Linearity, limit of detection (LOD), and repeatability
To investigate the linearity of the IMS for the plasma propofol, we measured five plasma samples spiked with clinically-used propofol concentrations from 1 to 12 μg mL−1. As depicted in Fig. 4, the result demonstrates an excellent linearity with a correlation coefficient R2 of 0.998. Based on the signal to noise ratio of 3, the LOD of IMS for the plasma propofol is calculated to be 0.1 μg mL−1. In Fig. 5, the plasma samples spiked with 1 to 10 μg mL−1 propofol were measured for four times over one week period, demonstrating an acceptable inter-day precision with the relative standard deviation (RSD) of 4.8 to 14.5%. This result could meet the clinical requirements for plasma propofol measurement during anaesthesia.
In this test, the plasma samples, prepared to achieve the propofol concentration of 3.5 μg mL−1, were spiked with different clinically-used drugs, including 0.01 μg mL−1 remifentanil, 12.5 μg mL−1 flurbiprofen and 2.5 μg mL−1 atracurium, respectively. These plasma samples were measured by the IMS separately. Comparing with the unspiked control sample, no extra ion peaks in the ion mobility spectra was observed for these cross drugs, as shown in Fig. 6a. Furthermore, it is notable that the measured plasma propofol concentrations are basically independent from the cross drugs, as shown in Fig. 6b. Therefore, it can be concluded that the above cross drugs shows no significant interference with the qualitative and quantitative analysis of the propofol in the plasma.
A total of 34 plasma samples were prepared with the propofol concentrations from 1 to 10 μg mL−1, and then they were all measured by the IMS and HPLC, respectively. Figure 7 illustrates the scatter plot of the plasma propofol concentrations measured by these two methods, which suggests a linear relationship over the proposed concentration range. In Fig. 8, the agreement between these two methods is assessed using Bland-Altman method12. The result shows a small positive bias of 0.15 μg mL−1 (mean difference between the propofol concentration measured by the IMS and HPLC), with a standard deviation (SD) of 0.49 μg mL−1. According to these values, the 95% limits of agreement (mean ± 1.96 SD) are −0.81 to 1.11 μg mL−1, respectively.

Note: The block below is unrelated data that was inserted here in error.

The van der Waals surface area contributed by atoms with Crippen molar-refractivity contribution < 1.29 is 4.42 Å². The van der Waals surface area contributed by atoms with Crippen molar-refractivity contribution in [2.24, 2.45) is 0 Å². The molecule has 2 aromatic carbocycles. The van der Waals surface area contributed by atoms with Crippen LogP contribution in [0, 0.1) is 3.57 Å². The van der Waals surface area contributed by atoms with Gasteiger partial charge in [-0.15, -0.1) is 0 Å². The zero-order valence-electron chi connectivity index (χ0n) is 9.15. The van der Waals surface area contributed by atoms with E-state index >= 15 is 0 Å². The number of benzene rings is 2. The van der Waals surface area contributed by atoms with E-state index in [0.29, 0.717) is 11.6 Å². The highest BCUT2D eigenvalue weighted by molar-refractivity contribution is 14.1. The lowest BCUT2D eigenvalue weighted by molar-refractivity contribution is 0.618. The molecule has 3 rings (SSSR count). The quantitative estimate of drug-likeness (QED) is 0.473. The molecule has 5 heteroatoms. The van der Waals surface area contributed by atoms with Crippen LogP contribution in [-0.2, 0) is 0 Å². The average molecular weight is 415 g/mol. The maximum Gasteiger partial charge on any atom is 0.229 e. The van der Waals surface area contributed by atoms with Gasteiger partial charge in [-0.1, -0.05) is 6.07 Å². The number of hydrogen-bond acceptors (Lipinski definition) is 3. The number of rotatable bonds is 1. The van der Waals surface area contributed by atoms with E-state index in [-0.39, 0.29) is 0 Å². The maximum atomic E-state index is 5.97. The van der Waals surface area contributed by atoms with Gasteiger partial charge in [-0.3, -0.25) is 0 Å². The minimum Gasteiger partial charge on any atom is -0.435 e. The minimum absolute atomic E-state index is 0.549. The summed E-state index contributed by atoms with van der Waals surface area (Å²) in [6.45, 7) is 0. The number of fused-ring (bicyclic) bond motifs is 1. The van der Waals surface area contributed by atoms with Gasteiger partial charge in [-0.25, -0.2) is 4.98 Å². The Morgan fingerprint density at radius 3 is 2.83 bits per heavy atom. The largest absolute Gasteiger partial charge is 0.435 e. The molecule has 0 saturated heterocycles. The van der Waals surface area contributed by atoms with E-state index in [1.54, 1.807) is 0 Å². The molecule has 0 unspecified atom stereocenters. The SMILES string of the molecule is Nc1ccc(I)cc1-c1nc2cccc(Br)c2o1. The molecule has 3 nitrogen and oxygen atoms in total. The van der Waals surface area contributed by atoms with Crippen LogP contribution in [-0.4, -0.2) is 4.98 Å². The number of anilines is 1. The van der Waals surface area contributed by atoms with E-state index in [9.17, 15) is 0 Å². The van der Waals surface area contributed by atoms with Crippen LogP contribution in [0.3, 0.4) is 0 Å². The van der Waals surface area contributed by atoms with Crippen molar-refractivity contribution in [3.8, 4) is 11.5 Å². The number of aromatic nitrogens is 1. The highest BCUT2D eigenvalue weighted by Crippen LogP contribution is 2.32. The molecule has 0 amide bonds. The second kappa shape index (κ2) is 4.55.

Finally, we applied the proposed IMS method to monitor the plasma propofol concentrations for a patient undergoing surgery. As shown in Fig. 9, the plasma propofol concentration of TCI system was kept at 2.8 and 3.2 μg mL−1 during the anaesthesia maintenance, while the plasma propofol concentration measured by IMS was found to be oscillated. At present, the bispectral (BIS) index has been clinically used to monitor the anaesthesia depth. The lower BIS value indicates the deeper anaesthesia. In this clinical test, the BIS index was also monitored. Figure 9 shows the expected inverse development of BIS value and plasma propofol concentration measured by IMS, demonstrating the capability for anaesthesia monitoring in real clinical environments. Furthermore, we can find a hysteresis for the development of BIS value and plasma propofol concentration in Fig. 9. As each measurement of plasma propofol in this test was accomplished with an interval of 3 min, which made it difficult to identify the hysteresis time accurately. Thus, the frequency of sampling plasma should be increased in future works, so that the relation of plasma propofol concentration with BIS value can be investigated accurately.
In this work, we constructed a stand-alone 63Ni-IMS apparatus to measure the plasma propofol concentrations without any sample pre-treatment. The measurement reliablity of the IMS results was demonstrated using HPLC as the reference method. Our results illustrated that both the LOD and linearity of the IMS for the propofol met the clinical measurement requirements. More significantly, an individual IMS measurement can be accomplished within 1 min so that this process is rapid enough to provide the anaesthetists with the plasma propofol concentrations in real time. Therefore, this work promises a simple and rapid method for the intravenous anaesthesia monitoring in real time to help the anaesthetists achieve an accurate anaesthesia levels for the patients undergoing surgery in the clinical environment.
How to cite this article: Wang, X. et al. Ion mobility spectrometry as a simple and rapid method to measure the plasma propofol concentrations for intravenous anaesthesia monitoring. Sci. Rep. 6, 37525; doi: 10.1038/srep37525 (2016).
Publisher’s note: Springer Nature remains neutral with regard to jurisdictional claims in published maps and institutional affiliations.
This work is partly supported by National High-Tech Research and Development Plan (No. 2014AA06A501), Natural Science Foundation of China (Nos 21177124, 71433006, 71373117), National Key Scientific Instrument and Equipment Development Project (No. 2013YQ090703).